High dividend payout

The second component of Altria's wealth generation engine has been the consistently high, and continuously increasing dividend. Altria is a well known dividend champion, having increased its dividend 47 years in a row. The dividend grows 8-9% every year in line with earnings, which has enabled Altria to maintain a steady payout ratio of about 80%. While this would be concern for most companies, Altria does not require a lot of capital to maintain its business (cigarettes cost virtually nothing to produce). This allows Altria to maintain such a high pay out without endangering the earnings power of the core business.

Prolonged low valuations, no more

The last component of Altria's past success is where the troubles today are found. The low interest rate environment has created a feeding frenzy on companies that pay a consistent and safe dividend. When Altria was generating these massive returns in the past, it was trading at a significantly lower valuations than it is today. Up until 2010, Altria traded in a range of 8-12X earnings. Even as recently as 2014, Altria could have been had for about 13-14X earnings.

Over the past couple of years, Altria's valuation has shot up to over 24X earnings while its dividend yield as shrunken down to under 4% as a result. Altria is forecasting full fiscal year 2016 earnings growth of 6.5%-8.5% from 2015, and is forecasted to grow earnings at around 8% moving forward. The earnings growth is impressive given the industry headwinds it constantly faces - Altria truly is a fantastic company.

But from an investment standpoint, to buy Altria at these prices would be to depend on an equation that is currently broken. Altria is currently more expensive than a true growth company such as Nike (NYSE: NKE) that has grown earnings at a 17% clip for the past 5 years, and is expected to grow in the low to mid teens moving forward. The disconnect between the price Altria trades for, and the rate at which Altria can grow earnings/dividends has grown too large to be given leeway any longer.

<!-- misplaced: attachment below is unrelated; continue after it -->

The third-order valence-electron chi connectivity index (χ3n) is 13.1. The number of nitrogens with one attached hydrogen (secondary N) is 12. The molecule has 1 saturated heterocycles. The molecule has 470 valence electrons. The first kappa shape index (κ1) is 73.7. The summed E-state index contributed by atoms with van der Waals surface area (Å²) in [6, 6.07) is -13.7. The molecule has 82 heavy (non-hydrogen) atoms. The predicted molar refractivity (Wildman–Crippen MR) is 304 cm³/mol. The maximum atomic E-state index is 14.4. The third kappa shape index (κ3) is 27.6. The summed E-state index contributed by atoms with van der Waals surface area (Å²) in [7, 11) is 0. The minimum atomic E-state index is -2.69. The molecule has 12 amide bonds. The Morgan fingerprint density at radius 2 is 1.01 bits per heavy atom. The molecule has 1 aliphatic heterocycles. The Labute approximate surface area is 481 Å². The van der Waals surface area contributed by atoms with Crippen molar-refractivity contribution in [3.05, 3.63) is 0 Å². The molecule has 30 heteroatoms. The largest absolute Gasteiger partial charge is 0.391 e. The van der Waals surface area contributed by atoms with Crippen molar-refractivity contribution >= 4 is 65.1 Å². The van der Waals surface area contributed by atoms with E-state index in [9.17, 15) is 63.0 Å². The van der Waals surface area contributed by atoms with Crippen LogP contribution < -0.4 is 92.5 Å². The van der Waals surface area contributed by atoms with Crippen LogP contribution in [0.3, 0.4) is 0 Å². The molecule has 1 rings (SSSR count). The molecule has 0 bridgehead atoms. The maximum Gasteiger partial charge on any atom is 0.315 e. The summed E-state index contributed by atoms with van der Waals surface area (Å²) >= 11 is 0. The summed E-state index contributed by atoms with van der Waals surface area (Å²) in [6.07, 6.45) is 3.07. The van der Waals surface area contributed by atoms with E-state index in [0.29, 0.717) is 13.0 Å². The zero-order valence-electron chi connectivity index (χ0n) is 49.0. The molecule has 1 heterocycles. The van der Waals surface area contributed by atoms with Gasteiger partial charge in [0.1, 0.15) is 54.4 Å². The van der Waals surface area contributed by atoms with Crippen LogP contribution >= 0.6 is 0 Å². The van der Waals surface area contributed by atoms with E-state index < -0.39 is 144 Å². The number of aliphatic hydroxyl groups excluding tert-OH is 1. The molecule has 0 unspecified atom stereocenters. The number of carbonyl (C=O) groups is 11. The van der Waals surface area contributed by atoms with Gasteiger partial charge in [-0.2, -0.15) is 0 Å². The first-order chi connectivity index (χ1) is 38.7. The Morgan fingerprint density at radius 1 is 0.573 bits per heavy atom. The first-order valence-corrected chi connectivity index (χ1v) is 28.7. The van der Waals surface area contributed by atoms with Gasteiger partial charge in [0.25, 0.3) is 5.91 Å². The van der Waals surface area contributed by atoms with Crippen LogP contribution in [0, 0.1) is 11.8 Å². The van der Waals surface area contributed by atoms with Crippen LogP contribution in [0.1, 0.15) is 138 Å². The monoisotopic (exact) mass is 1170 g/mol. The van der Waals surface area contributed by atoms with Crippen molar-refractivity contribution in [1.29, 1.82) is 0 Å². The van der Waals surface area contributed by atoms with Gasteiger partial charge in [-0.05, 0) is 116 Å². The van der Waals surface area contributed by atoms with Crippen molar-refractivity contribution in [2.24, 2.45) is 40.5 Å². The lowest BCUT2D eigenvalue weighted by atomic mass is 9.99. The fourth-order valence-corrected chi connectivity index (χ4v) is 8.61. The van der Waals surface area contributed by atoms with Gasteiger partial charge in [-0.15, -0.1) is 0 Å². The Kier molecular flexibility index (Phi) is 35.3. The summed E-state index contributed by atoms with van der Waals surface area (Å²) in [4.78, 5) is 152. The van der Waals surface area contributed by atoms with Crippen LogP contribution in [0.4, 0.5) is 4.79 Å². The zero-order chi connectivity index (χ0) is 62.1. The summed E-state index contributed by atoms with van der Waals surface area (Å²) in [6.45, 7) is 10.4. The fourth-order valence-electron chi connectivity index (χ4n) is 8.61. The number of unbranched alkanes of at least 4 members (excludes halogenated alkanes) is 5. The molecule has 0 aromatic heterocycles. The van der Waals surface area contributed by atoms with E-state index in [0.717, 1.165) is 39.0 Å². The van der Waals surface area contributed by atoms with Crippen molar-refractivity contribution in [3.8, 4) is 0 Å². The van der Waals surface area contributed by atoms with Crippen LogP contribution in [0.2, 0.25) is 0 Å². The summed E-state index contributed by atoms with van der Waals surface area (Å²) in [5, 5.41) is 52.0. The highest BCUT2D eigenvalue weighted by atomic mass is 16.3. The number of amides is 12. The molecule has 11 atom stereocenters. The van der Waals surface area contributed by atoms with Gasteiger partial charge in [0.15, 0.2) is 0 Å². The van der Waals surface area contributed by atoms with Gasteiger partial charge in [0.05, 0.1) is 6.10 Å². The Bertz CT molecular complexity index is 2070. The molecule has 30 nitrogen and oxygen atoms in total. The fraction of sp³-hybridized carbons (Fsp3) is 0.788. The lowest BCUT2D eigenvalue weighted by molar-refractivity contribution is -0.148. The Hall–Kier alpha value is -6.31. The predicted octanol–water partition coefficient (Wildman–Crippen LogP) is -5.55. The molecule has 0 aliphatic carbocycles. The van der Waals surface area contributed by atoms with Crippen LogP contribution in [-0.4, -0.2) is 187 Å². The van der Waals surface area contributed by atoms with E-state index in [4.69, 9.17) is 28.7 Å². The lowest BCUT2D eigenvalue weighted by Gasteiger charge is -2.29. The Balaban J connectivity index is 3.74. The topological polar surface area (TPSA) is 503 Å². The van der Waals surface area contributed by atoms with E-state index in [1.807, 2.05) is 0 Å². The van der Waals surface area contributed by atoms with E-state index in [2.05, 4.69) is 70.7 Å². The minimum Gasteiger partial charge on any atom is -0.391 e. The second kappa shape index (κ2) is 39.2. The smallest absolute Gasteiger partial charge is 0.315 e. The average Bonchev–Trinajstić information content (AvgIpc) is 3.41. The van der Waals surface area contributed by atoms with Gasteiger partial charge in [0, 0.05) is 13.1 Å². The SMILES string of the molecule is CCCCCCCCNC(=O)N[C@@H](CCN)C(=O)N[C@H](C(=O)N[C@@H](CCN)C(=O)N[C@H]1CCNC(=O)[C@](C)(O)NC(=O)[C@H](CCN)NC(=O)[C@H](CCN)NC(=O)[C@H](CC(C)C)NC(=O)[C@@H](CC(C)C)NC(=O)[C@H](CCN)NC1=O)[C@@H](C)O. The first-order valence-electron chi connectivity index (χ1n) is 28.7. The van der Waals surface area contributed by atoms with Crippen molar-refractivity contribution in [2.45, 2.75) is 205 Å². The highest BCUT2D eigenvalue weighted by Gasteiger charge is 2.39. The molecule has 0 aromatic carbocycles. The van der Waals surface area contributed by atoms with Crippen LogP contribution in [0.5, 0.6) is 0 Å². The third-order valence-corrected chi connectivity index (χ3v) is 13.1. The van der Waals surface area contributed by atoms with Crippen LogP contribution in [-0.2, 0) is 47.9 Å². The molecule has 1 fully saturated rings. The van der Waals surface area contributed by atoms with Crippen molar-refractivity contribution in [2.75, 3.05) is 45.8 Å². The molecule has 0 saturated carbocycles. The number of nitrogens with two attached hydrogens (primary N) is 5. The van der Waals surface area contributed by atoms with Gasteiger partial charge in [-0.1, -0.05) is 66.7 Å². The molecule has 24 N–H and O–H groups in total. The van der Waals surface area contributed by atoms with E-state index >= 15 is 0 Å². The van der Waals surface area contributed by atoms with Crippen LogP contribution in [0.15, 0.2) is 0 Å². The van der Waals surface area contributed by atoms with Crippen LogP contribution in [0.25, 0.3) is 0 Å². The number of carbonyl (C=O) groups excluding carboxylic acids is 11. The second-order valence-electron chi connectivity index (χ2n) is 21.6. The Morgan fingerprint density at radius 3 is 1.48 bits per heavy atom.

Conclusion

Say Altria trades at 17X earnings (which is still a bit higher than its historical norms). This places shares in the high $40s. It was only trading in this range last summer. This is not a call for selling, but a word of caution for new capital. Altria's valuation has gotten out of hand at this point. It is far more likely that Altria will eventually start reverting to its mean, than to maintain this level. The market at all time highs, and rising interest rates are additional warnings signs. Now, is not the time to be buying Altria.

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Disclosure: I am/we are long NKE.

I wrote this article myself, and it expresses my own opinions. I am not receiving compensation for it (other than from Seeking Alpha). I have no business relationship with any company whose stock is mentioned in this article.